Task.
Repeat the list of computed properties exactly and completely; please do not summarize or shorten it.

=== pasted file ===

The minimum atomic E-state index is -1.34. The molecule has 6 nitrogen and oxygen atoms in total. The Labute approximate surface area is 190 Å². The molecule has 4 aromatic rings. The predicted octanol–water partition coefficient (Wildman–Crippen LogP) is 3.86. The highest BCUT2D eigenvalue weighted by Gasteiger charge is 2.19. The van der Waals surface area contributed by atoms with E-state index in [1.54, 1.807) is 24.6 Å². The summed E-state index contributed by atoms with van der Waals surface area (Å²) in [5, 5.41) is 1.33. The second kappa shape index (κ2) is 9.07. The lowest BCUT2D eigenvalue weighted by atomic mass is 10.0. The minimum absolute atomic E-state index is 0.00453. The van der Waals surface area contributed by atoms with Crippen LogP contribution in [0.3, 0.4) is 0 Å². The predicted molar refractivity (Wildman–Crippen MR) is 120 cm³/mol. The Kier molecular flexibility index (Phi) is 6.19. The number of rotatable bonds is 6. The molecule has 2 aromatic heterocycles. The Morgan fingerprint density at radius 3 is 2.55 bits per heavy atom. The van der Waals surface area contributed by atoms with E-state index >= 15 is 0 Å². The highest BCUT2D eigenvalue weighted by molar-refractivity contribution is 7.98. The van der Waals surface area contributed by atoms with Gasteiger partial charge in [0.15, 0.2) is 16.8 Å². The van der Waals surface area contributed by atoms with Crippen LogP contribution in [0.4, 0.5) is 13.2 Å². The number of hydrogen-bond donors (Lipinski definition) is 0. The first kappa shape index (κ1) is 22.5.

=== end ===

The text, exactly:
The minimum atomic E-state index is -1.34. The molecule has 6 nitrogen and oxygen atoms in total. The Labute approximate surface area is 190 Å². The molecule has 4 aromatic rings. The predicted octanol–water partition coefficient (Wildman–Crippen LogP) is 3.86. The highest BCUT2D eigenvalue weighted by Gasteiger charge is 2.19. The van der Waals surface area contributed by atoms with E-state index in [1.54, 1.807) is 24.6 Å². The summed E-state index contributed by atoms with van der Waals surface area (Å²) in [5, 5.41) is 1.33. The second kappa shape index (κ2) is 9.07. The lowest BCUT2D eigenvalue weighted by atomic mass is 10.0. The minimum absolute atomic E-state index is 0.00453. The van der Waals surface area contributed by atoms with Crippen LogP contribution in [0.3, 0.4) is 0 Å². The predicted molar refractivity (Wildman–Crippen MR) is 120 cm³/mol. The Kier molecular flexibility index (Phi) is 6.19. The number of rotatable bonds is 6. The molecule has 2 aromatic heterocycles. The Morgan fingerprint density at radius 3 is 2.55 bits per heavy atom. The van der Waals surface area contributed by atoms with E-state index >= 15 is 0 Å². The highest BCUT2D eigenvalue weighted by molar-refractivity contribution is 7.98. The van der Waals surface area contributed by atoms with Gasteiger partial charge in [0.15, 0.2) is 16.8 Å². The van der Waals surface area contributed by atoms with Crippen LogP contribution in [0.4, 0.5) is 13.2 Å². The number of hydrogen-bond donors (Lipinski definition) is 0. The first kappa shape index (κ1) is 22.5.